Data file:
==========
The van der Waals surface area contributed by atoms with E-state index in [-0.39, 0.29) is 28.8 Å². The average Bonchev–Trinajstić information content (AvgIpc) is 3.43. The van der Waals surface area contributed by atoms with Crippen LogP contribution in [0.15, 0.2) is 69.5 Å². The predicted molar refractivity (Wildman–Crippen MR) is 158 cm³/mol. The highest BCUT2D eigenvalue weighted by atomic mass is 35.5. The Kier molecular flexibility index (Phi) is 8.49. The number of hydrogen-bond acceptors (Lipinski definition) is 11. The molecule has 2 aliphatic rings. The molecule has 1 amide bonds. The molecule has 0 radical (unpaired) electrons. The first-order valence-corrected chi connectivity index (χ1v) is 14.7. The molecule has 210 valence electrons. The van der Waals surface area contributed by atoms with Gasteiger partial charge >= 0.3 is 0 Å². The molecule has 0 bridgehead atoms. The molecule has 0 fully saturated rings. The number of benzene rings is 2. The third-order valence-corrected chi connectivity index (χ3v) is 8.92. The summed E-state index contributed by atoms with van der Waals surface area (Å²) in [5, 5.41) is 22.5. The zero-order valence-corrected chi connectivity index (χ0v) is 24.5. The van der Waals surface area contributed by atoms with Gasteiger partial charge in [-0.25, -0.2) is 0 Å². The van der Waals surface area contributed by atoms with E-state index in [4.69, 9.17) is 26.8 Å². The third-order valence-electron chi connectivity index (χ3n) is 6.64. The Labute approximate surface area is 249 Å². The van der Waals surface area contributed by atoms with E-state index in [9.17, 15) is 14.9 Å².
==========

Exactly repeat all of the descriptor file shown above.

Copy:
The van der Waals surface area contributed by atoms with E-state index in [-0.39, 0.29) is 28.8 Å². The average Bonchev–Trinajstić information content (AvgIpc) is 3.43. The van der Waals surface area contributed by atoms with Crippen LogP contribution in [0.15, 0.2) is 69.5 Å². The predicted molar refractivity (Wildman–Crippen MR) is 158 cm³/mol. The highest BCUT2D eigenvalue weighted by atomic mass is 35.5. The Kier molecular flexibility index (Phi) is 8.49. The number of hydrogen-bond acceptors (Lipinski definition) is 11. The molecule has 2 aliphatic rings. The molecule has 1 amide bonds. The molecule has 0 radical (unpaired) electrons. The first-order valence-corrected chi connectivity index (χ1v) is 14.7. The molecule has 210 valence electrons. The van der Waals surface area contributed by atoms with Gasteiger partial charge >= 0.3 is 0 Å². The molecule has 0 bridgehead atoms. The molecule has 0 fully saturated rings. The number of benzene rings is 2. The third-order valence-corrected chi connectivity index (χ3v) is 8.92. The summed E-state index contributed by atoms with van der Waals surface area (Å²) in [5, 5.41) is 22.5. The zero-order valence-corrected chi connectivity index (χ0v) is 24.5. The van der Waals surface area contributed by atoms with Gasteiger partial charge in [-0.25, -0.2) is 0 Å². The van der Waals surface area contributed by atoms with E-state index in [4.69, 9.17) is 26.8 Å². The third-order valence-electron chi connectivity index (χ3n) is 6.64. The Labute approximate surface area is 249 Å². The van der Waals surface area contributed by atoms with E-state index in [9.17, 15) is 14.9 Å².